KANSAS CITY, Mo. (AP) -- The Kansas City Royals disappointed a
lot of people.
The crowd of 41,788 was the largest ever to see a Royals' home
opener, and the third-biggest regular-season gathering in Kauffman
So what reward did fans reap for this rousing show of support on
the heels of a 104-loss season?
The Royals' most lopsided loss in any home opener.
The Royals hadn't been shut out in their home opener since 1971
and had never lost their first home game by more than five runs.
"It was [Franklin's] day," Kansas City second baseman Ruben
Gotay said. "Everything was working for him."
Thrust into the rotation by an injury that put Bobby Madritsch
on the 15-day disabled list, Franklin (1-0) kept the Royals
flailing for 8 2/3 innings. He retired 15 consecutive batters
before Gotay walked with one out in the ninth.
Ryan, a 32-year-old right-hander who was 1-10 on the road last
year in a 4-16 season, threw 16 straight strikes to begin the game.
"They didn't swing at too many bad balls," said Franklin, who
made no secret of his disappointment at being moved to the bullpen
at the end of spring training.
"I made pretty decent pitches. I didn't leave too much over the
middle of the plate. It was just one of those days. A lot of those
balls could have fell in. A lot of those ground balls could have
found the hole. But I had luck on my side today."
Franklin walked two and struck out one and was charged with two
runs. Mike Sweeney followed Gotay's ninth-inning walk with a
single, and then with two outs, Emil Brown hit an RBI single to
break up the shutout and bring in J.J. Putz from the bullpen.
Terrence Long singled off Putz.
"He didn't throw any balls. Everything was strike, strike,
strike," Gotay said.
Franklin, who threw an efficient 83 pitches, figures to get at
least two more starts before Madritsch comes back from the DL.
"I feel like I should be a starter," he said. "Until they
take me out, I'll just go out there every fifth day and pitch."
Manager Mike Hargrove admitted he may have to reconsider his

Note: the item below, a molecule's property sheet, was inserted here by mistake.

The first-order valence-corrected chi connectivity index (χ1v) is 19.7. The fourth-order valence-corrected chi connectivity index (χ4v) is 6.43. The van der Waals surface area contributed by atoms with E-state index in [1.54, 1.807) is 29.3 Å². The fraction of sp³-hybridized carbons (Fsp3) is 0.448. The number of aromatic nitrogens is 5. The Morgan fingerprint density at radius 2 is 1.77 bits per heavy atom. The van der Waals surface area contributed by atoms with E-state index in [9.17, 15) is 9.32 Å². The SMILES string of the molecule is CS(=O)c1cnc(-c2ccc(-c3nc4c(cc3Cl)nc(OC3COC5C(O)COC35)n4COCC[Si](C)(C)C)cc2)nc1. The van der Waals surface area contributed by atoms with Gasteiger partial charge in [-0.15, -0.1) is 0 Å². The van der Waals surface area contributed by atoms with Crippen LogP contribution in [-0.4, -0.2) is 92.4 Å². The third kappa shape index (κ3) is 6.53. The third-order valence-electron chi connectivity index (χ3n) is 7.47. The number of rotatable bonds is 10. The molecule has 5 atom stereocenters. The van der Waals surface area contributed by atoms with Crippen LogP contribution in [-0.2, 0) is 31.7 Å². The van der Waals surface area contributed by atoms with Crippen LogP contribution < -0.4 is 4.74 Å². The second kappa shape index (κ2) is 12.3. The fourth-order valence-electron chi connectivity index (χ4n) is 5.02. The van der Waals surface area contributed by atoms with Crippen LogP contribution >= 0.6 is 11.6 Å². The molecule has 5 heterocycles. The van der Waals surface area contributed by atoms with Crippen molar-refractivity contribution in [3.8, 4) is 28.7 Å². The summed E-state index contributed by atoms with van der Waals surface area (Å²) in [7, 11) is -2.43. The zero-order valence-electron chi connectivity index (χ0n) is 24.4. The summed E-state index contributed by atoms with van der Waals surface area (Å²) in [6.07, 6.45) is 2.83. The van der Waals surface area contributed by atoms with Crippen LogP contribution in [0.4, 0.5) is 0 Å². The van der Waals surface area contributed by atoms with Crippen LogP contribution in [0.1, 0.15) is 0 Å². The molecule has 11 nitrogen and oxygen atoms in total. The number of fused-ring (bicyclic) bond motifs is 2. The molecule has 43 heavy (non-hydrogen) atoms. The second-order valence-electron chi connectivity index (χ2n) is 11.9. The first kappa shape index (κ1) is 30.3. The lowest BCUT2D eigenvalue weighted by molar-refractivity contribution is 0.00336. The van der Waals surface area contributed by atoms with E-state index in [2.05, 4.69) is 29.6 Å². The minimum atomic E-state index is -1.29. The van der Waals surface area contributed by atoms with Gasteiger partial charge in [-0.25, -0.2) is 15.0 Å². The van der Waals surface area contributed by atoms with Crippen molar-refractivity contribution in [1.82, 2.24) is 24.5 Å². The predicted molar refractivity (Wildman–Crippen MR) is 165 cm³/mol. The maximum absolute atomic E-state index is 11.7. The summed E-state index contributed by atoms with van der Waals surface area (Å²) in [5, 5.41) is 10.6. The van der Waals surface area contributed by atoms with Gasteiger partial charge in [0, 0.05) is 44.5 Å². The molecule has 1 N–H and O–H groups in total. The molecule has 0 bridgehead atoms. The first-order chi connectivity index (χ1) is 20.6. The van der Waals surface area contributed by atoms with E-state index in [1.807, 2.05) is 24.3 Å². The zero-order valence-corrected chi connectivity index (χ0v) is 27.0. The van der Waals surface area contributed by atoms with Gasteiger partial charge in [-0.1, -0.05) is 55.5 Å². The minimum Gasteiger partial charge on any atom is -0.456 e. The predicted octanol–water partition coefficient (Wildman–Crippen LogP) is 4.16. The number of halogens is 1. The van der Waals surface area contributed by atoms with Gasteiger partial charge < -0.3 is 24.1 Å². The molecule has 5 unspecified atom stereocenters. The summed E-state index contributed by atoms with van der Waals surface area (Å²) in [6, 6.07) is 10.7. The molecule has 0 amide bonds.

decision to put Franklin in the bullpen.
"That was as good a pitching performance as you'll see,"
Hargrove said. "I think he'll get a couple of more starts at the
very least. If he keeps pitching like this, then we'll have to look
at the possibility of him getting a whole lot more starts."
Franklin, who last year became the first Mariner since 1992 to
lose 15 games, gave up a double to Sweeney in the first inning, a
single to Angel Berroa in the second and a single to Gotay in the
third then shut down the Royals until the ninth.
Runelvys Hernandez (1-1), who missed the entire 2004 season
after undergoing elbow surgery, went 7 1-3 innings and allowed six
hits until Jeremy Reed's one-out double in the eighth. Beltre then
hit his first home run for a 3-1 lead.
"That one pitch got me out of the game," Hernandez said. "I
expected a better outing of myself."
Hernandez gave up eight hits and four runs, with three walks and
Suzuki, who earlier extended his hitting streak to 19 games
dating to last season, then dropped a two-run double into left.
Bret Boone had an RBI single off Hernandez in the fourth.
Royals third baseman Mark Teahen left the game in the second
inning with tightness in the lower back. A spokesman said he would
be re-evaluated on Tuesday.
The Royals had not been shut out in their home opener since
a 2-0 loss to Minnesota in 1971. ... Gus Zernial, the left fielder
for the 1955 Kansas City Athletics, did not arrive in time to throw
out the ceremonial first pitch. He could not get out of Denver
because of the snow storm. Former Royals RHP Kevin Appier took his
place. ... The Mariners have allowed a first-inning run only once
in seven games. ... By general manager Allard Baird's count, 10
Royals were in their first major league home opener. ... Everyone
in the Mariners' lineup had at least one hit.